odd pricing for customer to perceive lower prices Uchi vs chic fil a cars o

Odd pricing for customer to perceive lower prices

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(odd pricing for customer to perceive lower prices) (Uchi vs. chic-fil-a, cars) o Target pricing : manufacturer deliberately adjusts features/composition of product to achieve target price to consumers (Cannon cameras)— estimate price ultimate consumer will pay and work backward to determine price to charge retailers/wholesalers (adjust product as needed to get us to target price) o Bundle pricing : market 2+ products in single package price—based on idea consumers value package more than individual items, often provides lower total cost to buyers and lower marketing costs to sellers (common in services: flight and hotel transfer, tours, etc) o Yield management pricing : charge different prices to maximize revenue for set amount of capacity at any given time—varying prices based on time, day, week, or season to match demand/supply (Megabus, Uber, airlines, hotels, apartments) Cost-oriented pricing : stress cost side of pricing problem, look at production/marketing costs and add enough to cover direct expenses, overhead, and profit (usually used as standard % markup businesses chooses, most common in small business retail environments) convert percent to decimal in calculating o Standard markup pricing : add fixed percentage to costs of all items in specific product class (supermarkets, retail stores) markup depends on type of store (grocery/furniture/clothing) and product involved (smaller markups for high-volume products) markups cover expenses, pay overhead costs, and contribute to profits (movie theater markups tickets vs. concessions) o Cost-plus pricing : summing total unit costs of providing product/service and add specific amount to arrive at a price (most commonly used for business products) calculate cost and materials and standard amount of labor hours and overhead which gives total costs and you either tack on set fee or markup strategy (common in B2B) Profit-oriented pricing : balance revenues and costs, involves target of specific dollar volume of profit/express target profit as percentage of sales/investment o Target profit pricing : firm sets annual target of specific dollar volume of profit, depend on revenue and costs, depends on accurate demand estimate, best for firms offering unique/new product without much competition (common in small businesses) (total costs divided by units sold)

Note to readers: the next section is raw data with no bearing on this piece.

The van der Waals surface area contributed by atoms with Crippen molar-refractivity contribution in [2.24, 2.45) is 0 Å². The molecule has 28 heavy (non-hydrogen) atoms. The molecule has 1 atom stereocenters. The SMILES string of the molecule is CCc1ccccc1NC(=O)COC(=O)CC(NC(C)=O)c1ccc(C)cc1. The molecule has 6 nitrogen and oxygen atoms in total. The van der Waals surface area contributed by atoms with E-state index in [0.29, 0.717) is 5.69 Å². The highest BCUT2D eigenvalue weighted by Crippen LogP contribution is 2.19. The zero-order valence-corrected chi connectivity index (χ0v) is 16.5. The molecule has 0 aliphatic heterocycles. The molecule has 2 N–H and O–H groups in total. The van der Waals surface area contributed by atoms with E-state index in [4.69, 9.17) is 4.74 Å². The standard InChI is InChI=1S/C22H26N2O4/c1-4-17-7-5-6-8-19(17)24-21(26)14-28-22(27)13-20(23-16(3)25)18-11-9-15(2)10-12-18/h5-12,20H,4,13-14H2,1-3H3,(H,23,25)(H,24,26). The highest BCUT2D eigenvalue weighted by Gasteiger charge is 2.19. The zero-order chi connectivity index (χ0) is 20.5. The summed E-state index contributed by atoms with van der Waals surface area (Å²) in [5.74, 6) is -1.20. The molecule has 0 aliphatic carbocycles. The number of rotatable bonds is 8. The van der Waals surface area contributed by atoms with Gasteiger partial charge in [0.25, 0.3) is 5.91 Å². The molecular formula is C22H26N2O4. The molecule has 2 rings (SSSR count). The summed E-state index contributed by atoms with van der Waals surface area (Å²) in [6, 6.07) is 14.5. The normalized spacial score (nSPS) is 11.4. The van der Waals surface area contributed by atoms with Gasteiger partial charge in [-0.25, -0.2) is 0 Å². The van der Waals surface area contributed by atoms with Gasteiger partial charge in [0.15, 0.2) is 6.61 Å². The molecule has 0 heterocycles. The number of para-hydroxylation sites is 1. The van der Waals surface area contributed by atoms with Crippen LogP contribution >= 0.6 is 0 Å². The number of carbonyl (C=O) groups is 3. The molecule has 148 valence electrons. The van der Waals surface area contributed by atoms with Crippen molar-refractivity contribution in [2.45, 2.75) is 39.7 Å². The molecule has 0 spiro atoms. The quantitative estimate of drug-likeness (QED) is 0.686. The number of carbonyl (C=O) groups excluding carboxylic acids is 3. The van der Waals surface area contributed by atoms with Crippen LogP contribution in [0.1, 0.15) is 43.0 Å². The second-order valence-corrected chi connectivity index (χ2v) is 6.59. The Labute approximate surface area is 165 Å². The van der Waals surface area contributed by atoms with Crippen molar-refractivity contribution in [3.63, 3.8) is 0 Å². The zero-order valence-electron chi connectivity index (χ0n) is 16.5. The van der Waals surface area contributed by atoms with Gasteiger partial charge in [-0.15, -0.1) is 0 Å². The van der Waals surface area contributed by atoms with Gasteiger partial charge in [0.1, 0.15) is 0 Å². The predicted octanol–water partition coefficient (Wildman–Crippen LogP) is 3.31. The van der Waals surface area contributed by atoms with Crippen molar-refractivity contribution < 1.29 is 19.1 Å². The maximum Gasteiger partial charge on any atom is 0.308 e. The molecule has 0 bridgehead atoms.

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o Target return-on-sales pricing : profit specified as percentage of sales volume (grocery stores) take percent of revenue and set prices according to a percent of revenue you want to take home o Target return-on-investment pricing : set prices to achieve ROI target (percentage mandated by board of directors/regulators) ( large capital investments, take capital investment times target rate of return, add with fixed costs…) Competition-oriented pricing : stress what’s being done by competitors/in the market o Customary pricing : product price dictated by tradition, standardized distribution channel, or other competitive factors (candy bars in vending machines) charging what people are “used to paying”
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